Drinking fruits and vegetables

by Allison Sebolt
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As some consumers find eating enough fruits and vegetables difficult, juices and juice drinks sometimes become a healthy alternative to provide such essential nutrition. Specifically, 100% juices are viewed as healthy and a growth opportunity in the market.

"Consumers’ focus on health and wellness is one of the key drivers of the juice drinks category," said Sophie Arsenlis, brand manager for V8 V-Fusion, Campbell Soup Co., Camden, N.J. "Consumers see juices as a convenient way to fortify their diets and satisfy their nutritional needs."

Ms. Arsenlis said consumers increasingly are looking to vegetable juices to fortify their diets with nutrition as it becomes more difficult to incorporate enough vegetables into everyday meals. She said this may be attributed to five factors — palatability (some consumers do not enjoy the taste of vegetables), perishability, the amount of preparation involved with vegetables, issues with portability as there are relatively few "grab-and-go" vegetables, and the price, as fresh vegetables often cost more than other foods.

Ms. Arsenlis said when consumers consider juice drinks they look for good taste, nutritional benefits, something to quench their thirst, a meal accompaniment and a means of replenishing fluids.

V8 V-Fusion and V8 vegetable juice are both 100% juice, with V8 having two servings of vegetables in every 8-oz glass and V8 V-Fusion having a full serving of vegetables and a full serving of fruit in every 8-oz glass. Campbell recently introduced two new V8 V-Fusion flavors: goji raspberry and passion fruit.

"Campbell recognized the opportunity to satisfy consumers’ desire for ‘good tasting nutrition’ and created V8 V-Fusion juice, which delivers drinkable vegetable nutrition and a fruity taste," Ms. Arsenlis said. "It is made from a(n) … assortment of produce, combining flavors from fruits like strawberries and mangoes with colorful vegetable juices such as purple carrots and sweet potatoes."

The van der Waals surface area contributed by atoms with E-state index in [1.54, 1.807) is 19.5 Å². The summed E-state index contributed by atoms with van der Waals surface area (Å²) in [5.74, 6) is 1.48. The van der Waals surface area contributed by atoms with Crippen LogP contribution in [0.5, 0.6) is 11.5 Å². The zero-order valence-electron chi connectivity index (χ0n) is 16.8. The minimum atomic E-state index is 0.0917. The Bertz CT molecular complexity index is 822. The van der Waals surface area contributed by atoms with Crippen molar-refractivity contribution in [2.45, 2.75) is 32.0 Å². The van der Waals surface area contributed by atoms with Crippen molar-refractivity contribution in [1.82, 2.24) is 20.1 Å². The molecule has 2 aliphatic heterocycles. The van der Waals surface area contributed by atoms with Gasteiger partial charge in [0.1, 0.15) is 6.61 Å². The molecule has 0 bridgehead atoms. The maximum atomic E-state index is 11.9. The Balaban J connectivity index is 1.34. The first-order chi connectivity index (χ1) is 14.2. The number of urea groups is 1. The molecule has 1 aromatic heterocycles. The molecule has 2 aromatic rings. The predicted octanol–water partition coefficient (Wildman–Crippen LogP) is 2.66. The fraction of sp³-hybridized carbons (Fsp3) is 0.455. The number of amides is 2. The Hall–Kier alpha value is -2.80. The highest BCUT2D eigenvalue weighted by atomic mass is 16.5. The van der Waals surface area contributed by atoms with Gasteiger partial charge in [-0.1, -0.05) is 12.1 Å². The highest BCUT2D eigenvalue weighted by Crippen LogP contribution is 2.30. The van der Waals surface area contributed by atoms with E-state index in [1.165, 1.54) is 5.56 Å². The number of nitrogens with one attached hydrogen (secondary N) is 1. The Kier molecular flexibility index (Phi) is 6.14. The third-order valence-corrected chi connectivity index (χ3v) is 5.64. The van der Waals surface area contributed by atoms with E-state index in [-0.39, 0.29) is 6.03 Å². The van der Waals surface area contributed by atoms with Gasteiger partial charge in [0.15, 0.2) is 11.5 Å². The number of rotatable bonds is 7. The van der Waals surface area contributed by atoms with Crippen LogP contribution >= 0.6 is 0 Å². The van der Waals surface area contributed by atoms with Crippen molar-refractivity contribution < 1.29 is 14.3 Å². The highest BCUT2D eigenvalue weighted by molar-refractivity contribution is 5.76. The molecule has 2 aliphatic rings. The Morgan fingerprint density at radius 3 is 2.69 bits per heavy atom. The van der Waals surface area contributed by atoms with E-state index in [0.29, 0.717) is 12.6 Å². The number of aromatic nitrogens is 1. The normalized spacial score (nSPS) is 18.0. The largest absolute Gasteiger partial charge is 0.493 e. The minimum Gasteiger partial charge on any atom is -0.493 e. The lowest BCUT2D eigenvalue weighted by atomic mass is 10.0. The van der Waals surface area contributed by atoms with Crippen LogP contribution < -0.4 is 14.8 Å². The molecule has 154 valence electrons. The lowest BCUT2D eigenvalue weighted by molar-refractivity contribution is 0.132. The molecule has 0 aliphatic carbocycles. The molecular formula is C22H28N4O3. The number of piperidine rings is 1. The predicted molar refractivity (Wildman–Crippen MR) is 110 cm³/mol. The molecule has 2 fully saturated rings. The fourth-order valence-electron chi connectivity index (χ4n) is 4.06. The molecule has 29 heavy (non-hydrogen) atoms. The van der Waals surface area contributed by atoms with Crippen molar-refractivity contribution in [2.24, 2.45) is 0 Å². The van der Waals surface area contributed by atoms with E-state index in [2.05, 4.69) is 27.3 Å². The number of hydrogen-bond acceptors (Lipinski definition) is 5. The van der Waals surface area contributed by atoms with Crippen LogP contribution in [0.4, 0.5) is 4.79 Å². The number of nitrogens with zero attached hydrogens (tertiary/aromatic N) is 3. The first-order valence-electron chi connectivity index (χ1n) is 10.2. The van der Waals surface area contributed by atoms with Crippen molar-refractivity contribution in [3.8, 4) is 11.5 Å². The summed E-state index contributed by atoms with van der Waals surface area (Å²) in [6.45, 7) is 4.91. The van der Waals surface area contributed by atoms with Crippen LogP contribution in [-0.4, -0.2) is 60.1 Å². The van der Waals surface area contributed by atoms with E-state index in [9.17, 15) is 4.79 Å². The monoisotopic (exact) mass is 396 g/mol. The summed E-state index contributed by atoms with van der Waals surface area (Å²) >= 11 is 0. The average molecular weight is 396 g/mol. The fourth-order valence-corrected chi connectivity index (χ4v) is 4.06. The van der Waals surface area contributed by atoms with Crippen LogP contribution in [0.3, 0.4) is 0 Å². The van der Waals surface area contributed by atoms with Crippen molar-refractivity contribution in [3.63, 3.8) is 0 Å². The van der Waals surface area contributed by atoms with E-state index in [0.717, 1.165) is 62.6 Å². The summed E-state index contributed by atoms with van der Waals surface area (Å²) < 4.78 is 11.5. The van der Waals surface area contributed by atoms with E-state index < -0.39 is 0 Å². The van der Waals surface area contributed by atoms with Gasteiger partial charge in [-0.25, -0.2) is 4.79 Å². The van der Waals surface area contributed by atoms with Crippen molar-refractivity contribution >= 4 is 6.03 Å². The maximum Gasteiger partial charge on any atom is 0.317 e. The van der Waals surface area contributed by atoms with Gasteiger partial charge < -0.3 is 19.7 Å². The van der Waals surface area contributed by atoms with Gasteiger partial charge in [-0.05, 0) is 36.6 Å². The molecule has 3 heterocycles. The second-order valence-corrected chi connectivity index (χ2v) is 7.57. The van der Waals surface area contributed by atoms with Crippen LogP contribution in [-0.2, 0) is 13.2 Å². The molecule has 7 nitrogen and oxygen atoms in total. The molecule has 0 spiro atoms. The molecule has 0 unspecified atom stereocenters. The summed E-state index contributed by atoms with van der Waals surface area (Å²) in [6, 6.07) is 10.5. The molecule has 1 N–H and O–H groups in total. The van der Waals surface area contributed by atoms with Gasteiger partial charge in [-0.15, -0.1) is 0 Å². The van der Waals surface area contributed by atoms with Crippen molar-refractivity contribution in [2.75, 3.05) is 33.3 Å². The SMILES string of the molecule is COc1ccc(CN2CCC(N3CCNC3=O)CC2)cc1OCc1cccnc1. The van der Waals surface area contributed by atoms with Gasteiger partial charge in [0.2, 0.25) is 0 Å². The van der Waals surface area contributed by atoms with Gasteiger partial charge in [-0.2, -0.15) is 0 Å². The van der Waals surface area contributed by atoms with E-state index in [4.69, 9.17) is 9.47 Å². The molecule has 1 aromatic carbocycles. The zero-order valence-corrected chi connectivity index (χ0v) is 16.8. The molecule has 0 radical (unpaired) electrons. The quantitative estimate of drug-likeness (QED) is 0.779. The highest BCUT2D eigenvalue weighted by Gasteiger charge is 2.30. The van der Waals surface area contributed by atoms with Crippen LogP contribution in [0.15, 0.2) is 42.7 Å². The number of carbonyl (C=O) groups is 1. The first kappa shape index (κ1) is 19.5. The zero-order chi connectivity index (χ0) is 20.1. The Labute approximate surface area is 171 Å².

Snapple, Dr Pepper Snapple Group, Plano, Texas, has a range of juice drinks, many of which use "superfruits." These include a goji punch drink marketed as helping boost the immune system, a noni berry drink to help boost metabolism, a peach mangosteen drink touted for immunity benefits and a kiwi pear drink designed for metabolism. In addition, there is an acai blackberry juice drink. Snapple also has a 100% Juiced! line, which includes flavors such as green apple, orange mango, fruit punch and grape.

Tropicana, PepsiCo, Inc., Purchase, N.Y., recently introduced Tropicana Pure Raspberry Acai juice, which is described as 100% juice. Tropicana Pure also is available in Peach Papaya & Mango Juice and Pomegranate & Blueberry Juice.

Through the Fuze brand, The Coca-Cola Co., Atlanta, has various low-calorie fruit-flavored beverage options, including a Slenderize line with flavors such as pomegranate acai berry and blueberry raspberry. Fuze also has the "refresh" and "vitalize" lines with various flavors in each.

According to Mintel International, Chicago, some of the biggest competition to the juice category is beverages designed to be low-calorie replacements for fruit juice and juice drinks, including fruit-flavored enhanced water and ready-to-drink teas. In addition, the rising price of juice drinks has discouraged consumers in the market, but focusing on the health benefits of 100% juices may stimulate growth. Mintel said in 2008, 100% fruit juice sales accounted for nearly 61% of the total market sales.

In addition, Mintel said flavor innovation in fruit juice blends will bring growth to the segment. Mintel said 54% of all fruit juice and juice drink users express interest in trying new flavors.

And while not eating fruits and vegetables may be a reason for turning to juice drinks, those consumers who do eat fruits and vegetables might be discouraged from trying more juice drinks. Mintel said 33% of respondents who don’t drink any fruit juice and juice drinks said they prefer eating fruit. Other reasons consumers don’t drink fruit juice include the drinks containing too much sugar, being too expensive and containing too many calories.

"We believe that the market for juice drinks will continue to be even more health focused; moreover, we believe that 100% juices will be viewed as the more healthful segment of the juice drink category," Ms. Arsenlis said. "In addition, to capitalize on the growing popularity of ‘functional foods,’ we expect that manufacturers may add healthful elements to juices to give them nutritional benefits."

According to Mintel’s Global New Products Database, there were 262 new juice product introductions in 2008 and 263 in 2007.

According to research firm Information Resources, Inc., Chicago, total sales for the bottled juice category for the year ended Jan. 25 were $3,824,107,000, up 1% from the previous year.

This article can also be found in the digital edition of Food Business News, March 3, 2009, starting on Page 36. Click here to search that archive.

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